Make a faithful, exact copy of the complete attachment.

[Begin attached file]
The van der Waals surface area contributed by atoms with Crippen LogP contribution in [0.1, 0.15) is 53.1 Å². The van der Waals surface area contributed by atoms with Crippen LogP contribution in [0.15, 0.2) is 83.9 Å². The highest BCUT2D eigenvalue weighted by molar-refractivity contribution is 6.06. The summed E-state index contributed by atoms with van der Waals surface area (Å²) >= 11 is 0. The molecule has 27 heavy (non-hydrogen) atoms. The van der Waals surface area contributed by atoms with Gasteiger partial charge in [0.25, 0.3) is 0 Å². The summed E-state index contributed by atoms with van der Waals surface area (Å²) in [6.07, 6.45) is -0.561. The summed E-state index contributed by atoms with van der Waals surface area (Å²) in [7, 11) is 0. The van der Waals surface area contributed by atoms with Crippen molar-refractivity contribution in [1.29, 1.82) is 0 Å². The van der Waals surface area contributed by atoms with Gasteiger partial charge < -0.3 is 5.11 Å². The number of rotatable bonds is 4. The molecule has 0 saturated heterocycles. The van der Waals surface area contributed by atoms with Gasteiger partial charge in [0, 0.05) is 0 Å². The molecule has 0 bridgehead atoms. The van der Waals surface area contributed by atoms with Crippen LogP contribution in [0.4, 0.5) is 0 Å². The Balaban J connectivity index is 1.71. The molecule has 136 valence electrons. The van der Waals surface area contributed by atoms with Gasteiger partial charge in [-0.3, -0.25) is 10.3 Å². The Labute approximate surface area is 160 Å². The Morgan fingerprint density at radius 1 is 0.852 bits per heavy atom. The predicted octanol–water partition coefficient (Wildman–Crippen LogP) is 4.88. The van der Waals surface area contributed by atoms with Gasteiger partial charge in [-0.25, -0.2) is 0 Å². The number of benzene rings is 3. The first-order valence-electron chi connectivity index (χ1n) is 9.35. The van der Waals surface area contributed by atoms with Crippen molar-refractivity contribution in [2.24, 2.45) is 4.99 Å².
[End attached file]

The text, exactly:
The van der Waals surface area contributed by atoms with Crippen LogP contribution in [0.1, 0.15) is 53.1 Å². The van der Waals surface area contributed by atoms with Crippen LogP contribution in [0.15, 0.2) is 83.9 Å². The highest BCUT2D eigenvalue weighted by molar-refractivity contribution is 6.06. The summed E-state index contributed by atoms with van der Waals surface area (Å²) >= 11 is 0. The molecule has 27 heavy (non-hydrogen) atoms. The van der Waals surface area contributed by atoms with Gasteiger partial charge in [0.25, 0.3) is 0 Å². The summed E-state index contributed by atoms with van der Waals surface area (Å²) in [6.07, 6.45) is -0.561. The summed E-state index contributed by atoms with van der Waals surface area (Å²) in [7, 11) is 0. The van der Waals surface area contributed by atoms with Crippen molar-refractivity contribution in [1.29, 1.82) is 0 Å². The van der Waals surface area contributed by atoms with Gasteiger partial charge < -0.3 is 5.11 Å². The number of rotatable bonds is 4. The molecule has 0 saturated heterocycles. The van der Waals surface area contributed by atoms with Gasteiger partial charge in [0, 0.05) is 0 Å². The molecule has 0 bridgehead atoms. The van der Waals surface area contributed by atoms with Crippen LogP contribution in [0.4, 0.5) is 0 Å². The Balaban J connectivity index is 1.71. The molecule has 136 valence electrons. The van der Waals surface area contributed by atoms with Gasteiger partial charge in [-0.3, -0.25) is 10.3 Å². The Labute approximate surface area is 160 Å². The Morgan fingerprint density at radius 1 is 0.852 bits per heavy atom. The predicted octanol–water partition coefficient (Wildman–Crippen LogP) is 4.88. The van der Waals surface area contributed by atoms with Gasteiger partial charge in [-0.25, -0.2) is 0 Å². The number of benzene rings is 3. The first-order valence-electron chi connectivity index (χ1n) is 9.35. The van der Waals surface area contributed by atoms with Crippen molar-refractivity contribution in [2.24, 2.45) is 4.99 Å².